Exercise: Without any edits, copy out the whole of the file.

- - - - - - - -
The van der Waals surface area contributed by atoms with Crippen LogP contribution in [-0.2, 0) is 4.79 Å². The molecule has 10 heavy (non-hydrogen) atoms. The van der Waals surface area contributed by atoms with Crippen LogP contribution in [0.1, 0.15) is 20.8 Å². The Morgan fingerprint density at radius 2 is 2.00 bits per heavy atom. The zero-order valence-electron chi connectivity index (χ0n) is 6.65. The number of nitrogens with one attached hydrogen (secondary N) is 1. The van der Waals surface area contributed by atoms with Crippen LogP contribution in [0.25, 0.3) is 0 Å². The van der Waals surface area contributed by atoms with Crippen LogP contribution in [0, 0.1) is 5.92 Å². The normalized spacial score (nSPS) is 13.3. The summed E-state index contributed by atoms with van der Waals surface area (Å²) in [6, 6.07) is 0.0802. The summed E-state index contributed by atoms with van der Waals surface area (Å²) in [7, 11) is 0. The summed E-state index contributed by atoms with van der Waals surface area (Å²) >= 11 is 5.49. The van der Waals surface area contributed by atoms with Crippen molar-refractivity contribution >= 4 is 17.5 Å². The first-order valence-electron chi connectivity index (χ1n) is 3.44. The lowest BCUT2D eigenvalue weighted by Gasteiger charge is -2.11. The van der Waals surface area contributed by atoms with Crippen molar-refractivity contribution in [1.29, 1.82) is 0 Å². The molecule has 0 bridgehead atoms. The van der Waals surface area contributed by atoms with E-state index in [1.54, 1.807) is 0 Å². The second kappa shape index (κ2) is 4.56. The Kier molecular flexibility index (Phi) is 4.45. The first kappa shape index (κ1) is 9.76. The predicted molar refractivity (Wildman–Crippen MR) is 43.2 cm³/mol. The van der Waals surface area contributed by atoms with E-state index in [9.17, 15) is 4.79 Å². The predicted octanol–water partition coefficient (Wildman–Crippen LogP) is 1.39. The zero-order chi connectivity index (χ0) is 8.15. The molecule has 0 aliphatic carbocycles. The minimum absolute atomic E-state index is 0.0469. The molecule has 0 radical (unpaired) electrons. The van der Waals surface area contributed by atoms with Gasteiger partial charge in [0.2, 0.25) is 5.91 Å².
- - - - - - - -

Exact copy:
The van der Waals surface area contributed by atoms with Crippen LogP contribution in [-0.2, 0) is 4.79 Å². The molecule has 10 heavy (non-hydrogen) atoms. The van der Waals surface area contributed by atoms with Crippen LogP contribution in [0.1, 0.15) is 20.8 Å². The Morgan fingerprint density at radius 2 is 2.00 bits per heavy atom. The zero-order valence-electron chi connectivity index (χ0n) is 6.65. The number of nitrogens with one attached hydrogen (secondary N) is 1. The van der Waals surface area contributed by atoms with Crippen LogP contribution in [0.25, 0.3) is 0 Å². The van der Waals surface area contributed by atoms with Crippen LogP contribution in [0, 0.1) is 5.92 Å². The normalized spacial score (nSPS) is 13.3. The summed E-state index contributed by atoms with van der Waals surface area (Å²) in [6, 6.07) is 0.0802. The summed E-state index contributed by atoms with van der Waals surface area (Å²) in [7, 11) is 0. The summed E-state index contributed by atoms with van der Waals surface area (Å²) >= 11 is 5.49. The van der Waals surface area contributed by atoms with Crippen molar-refractivity contribution >= 4 is 17.5 Å². The first-order valence-electron chi connectivity index (χ1n) is 3.44. The lowest BCUT2D eigenvalue weighted by Gasteiger charge is -2.11. The van der Waals surface area contributed by atoms with Crippen molar-refractivity contribution in [1.29, 1.82) is 0 Å². The molecule has 0 bridgehead atoms. The van der Waals surface area contributed by atoms with E-state index in [1.54, 1.807) is 0 Å². The second kappa shape index (κ2) is 4.56. The Kier molecular flexibility index (Phi) is 4.45. The first kappa shape index (κ1) is 9.76. The predicted molar refractivity (Wildman–Crippen MR) is 43.2 cm³/mol. The van der Waals surface area contributed by atoms with E-state index in [9.17, 15) is 4.79 Å². The predicted octanol–water partition coefficient (Wildman–Crippen LogP) is 1.39. The zero-order chi connectivity index (χ0) is 8.15. The molecule has 0 aliphatic carbocycles. The minimum absolute atomic E-state index is 0.0469. The molecule has 0 radical (unpaired) electrons. The van der Waals surface area contributed by atoms with Gasteiger partial charge in [0.2, 0.25) is 5.91 Å².